Two weeks

I’m two weeks post-surgery today. I feel great – no pain and full range of motion on my right side – so much better than I thought I’d feel at this point.

In the last few weeks, I’ve had four doctor appointments, and one more scheduled for tomorrow. Thank goodness the cancer center is only a few miles away! The surgeon couldn’t believe I wasn’t in more discomfort or pain. The plastic surgeon checked all the incisions, removed my drain, ordered me to not lift more than 10 pounds (an increase from five pounds – yay!), avoid stress that would lead to high blood pressure or increased heart rate (easy with kids, right?!) and to wear a bra 24 hours a day (ugh). Also, I have to leave on a clear sticky surgical tape covering my incisions for another two weeks – because it’s so sticky, it’s full of little fuzz balls from towels and clothing. Yuck! The oncologist was giddy with the pathology results. He actually giggled at the success of the chemo and surgery. Of course, he’s also the one who proclaimed he loves “to kill cancer!” The oncologist said based on the pathology report and after I complete radiation, my odds of a reoccurrence would be “really, really, really low.” Woot!

The fourth appointment was with the lymph edema clinic – and a new doctor. Because lymph nodes were removed (only the three sentinel nodes), I’m at risk for lymph edema. After meeting with the lymph edema team, the thought of this condition scares me more than anything I’ve been through. The chance increases the more nodes are removed, and since I only had three removed, my risk is slight. But it’s a condition I’ll have to watch for – for the rest of my life. Any break in the skin (from a bug bite, needle stick, scratch), burn (including sunburn), “crushing” (like laying on the arm at night or having blood pressure taken on that side), or repetition (like up-and-down painting of a wall or the motion of cross country skiing) could cause a build up of protein within the cells that cannot be filtered out through the lymph system. This could result in swelling requiring compression sleeves and gloves, the need for lymph massage (not the relaxing kind of spa treatment I enjoy), or other treatments depending on the severity. It sucks.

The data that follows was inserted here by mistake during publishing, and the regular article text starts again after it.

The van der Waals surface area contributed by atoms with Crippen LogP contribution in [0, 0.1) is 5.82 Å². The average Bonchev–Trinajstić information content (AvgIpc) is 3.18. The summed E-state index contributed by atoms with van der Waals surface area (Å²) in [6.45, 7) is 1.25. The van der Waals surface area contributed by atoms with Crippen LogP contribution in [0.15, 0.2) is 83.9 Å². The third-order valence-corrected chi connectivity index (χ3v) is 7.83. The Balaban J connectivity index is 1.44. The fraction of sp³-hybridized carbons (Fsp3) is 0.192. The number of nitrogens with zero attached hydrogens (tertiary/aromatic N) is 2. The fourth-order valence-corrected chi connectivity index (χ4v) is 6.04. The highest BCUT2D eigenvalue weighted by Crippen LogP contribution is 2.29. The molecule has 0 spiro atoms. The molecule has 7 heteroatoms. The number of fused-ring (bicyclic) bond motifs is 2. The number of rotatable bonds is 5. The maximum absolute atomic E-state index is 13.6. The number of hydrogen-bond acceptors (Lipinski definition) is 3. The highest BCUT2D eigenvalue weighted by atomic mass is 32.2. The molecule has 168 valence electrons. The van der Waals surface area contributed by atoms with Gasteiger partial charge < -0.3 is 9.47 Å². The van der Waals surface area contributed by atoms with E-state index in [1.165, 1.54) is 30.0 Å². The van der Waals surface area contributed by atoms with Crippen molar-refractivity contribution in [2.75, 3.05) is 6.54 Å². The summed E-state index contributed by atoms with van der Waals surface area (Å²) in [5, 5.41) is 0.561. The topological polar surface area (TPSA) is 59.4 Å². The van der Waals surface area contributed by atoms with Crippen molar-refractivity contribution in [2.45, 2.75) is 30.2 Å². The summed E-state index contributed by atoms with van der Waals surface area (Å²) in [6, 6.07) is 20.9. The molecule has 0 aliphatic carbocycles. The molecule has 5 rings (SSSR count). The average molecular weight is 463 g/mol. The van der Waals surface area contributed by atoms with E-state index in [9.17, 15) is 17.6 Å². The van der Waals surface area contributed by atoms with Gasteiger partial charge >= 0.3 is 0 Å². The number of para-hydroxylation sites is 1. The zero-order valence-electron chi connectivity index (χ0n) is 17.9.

But my biggest issue right now is figuring out what to do with the left breast. The right breast is amazing, but the left one… well, a friend summed it up by saying I’m my own before-and-after, at the same time. The left side is larger and lays lower on my chest – heck, it’s been exposed to gravity for 41 years so it sags a bit. When I look down, there’s a two-inch slope downward from my right breast to my left. It’s temporary – reconstruction has to wait until six months after radiation, and I thought it would be no big deal. But it is. I’ve scheduled a few appointments with bra fitters this week (what’s a few more appointments?!), but I don’t want to spend a ton of money (since it is a temporary condition). Worse case scenario, I’ll wear a LOT of scarves to cover my chest. Thank goodness I live in a climate where I can wear scarves from September until May! First world problems…

The kids have been great through all this, but they’re starting to get antsy, and, unfortunately, school doesn’t start until the end of the month. It hasn’t been the most fun summer – no road trips to the Gulf coast or weekend getaways this year. Everything has been dependent upon “how mom’s feeling.” Sure, they’ve been mini golfing and to the movies and fishing/camping (with my mom), but it hasn’t been our usual summer. I really need to think of a way to make next summer extra special…

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